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(vin-yet -ing) Uneven or reduced illumination over the image plane in a telescope, camera, etc., leading for example to an image that is dimmer at the edges.



the partial darkening of a bundle of light rays entering an optical system, which is accomplished by restricting the light with the apertures of the instrument. Vignetting leads to a gradual decrease in the illumination of an image in the transition from the center to the edge of a field of vision. It is totally absent only when the plane of the entrance aperture coincides with the plane of the object (correspondingly, when the plane of the exit aperture coincides with the plane of the image). In this case, the image is sharply limited. There is another form of vignetting, achieved in mirror and mirror-lens systems through the use of a second reflecting element, which hinders the dissemination of the central rays.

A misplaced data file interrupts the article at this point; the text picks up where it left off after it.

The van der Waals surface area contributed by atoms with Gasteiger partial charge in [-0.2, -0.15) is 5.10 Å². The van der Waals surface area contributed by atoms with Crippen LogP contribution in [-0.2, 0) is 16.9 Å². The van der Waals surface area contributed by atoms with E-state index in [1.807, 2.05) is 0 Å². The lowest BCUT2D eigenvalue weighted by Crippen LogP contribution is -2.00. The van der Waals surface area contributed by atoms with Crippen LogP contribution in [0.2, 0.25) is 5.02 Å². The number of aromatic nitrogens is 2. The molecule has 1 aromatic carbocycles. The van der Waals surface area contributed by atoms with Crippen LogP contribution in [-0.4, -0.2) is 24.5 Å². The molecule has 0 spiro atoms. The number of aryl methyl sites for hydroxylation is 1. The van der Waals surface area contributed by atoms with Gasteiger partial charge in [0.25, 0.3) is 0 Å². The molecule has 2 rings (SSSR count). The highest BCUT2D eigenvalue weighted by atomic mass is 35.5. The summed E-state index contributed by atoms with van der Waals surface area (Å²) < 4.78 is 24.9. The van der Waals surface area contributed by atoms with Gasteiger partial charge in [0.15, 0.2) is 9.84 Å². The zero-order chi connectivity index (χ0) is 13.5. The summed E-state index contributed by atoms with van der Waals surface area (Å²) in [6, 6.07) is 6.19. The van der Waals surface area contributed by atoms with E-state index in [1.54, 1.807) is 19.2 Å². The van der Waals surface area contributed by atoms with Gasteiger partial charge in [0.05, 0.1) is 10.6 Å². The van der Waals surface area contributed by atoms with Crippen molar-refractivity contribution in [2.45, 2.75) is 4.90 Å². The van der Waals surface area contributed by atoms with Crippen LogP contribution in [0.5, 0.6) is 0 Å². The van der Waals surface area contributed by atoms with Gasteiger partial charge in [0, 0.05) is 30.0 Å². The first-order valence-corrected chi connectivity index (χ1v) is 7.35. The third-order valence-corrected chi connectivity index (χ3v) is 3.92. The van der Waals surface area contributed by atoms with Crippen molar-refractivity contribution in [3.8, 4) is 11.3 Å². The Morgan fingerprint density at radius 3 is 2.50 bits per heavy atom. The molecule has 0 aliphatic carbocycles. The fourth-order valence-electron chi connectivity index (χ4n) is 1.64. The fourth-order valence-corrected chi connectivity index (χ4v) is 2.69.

Vignetting is important in the use of photographic lenses. It usually does not exceed 30-40 percent, but in wide-angle lenses it can reach 50-60 percent. As a result, the edges of the photographic film seem incompletely exposed. Vignetting should be considered in spectrum analysis—for example, when there must be even illumination along the full height of the image of the spectrographic slit.


Tudorovskii, A. I. Teoriia opticheskikh priborov. Part 1. Moscow-Leningrad, 1948.
Mandel’shtam, S. L. Vvedenie v spektral’nyi analiz. Moscow-Leningrad, 1946.


Reduction in intensity of illumination near the edges of an optical instrument's field of view caused by obstruction of light rays by the edge of the aperture.


(1) A defect of an optical system in which light at the edges of images is cut off or reduced. It is caused by an obstruction in its original construction; for example, when the elements used in a lens are too small.

(2) A visual effect of darkened corners used to help frame an image or soften the frame outline.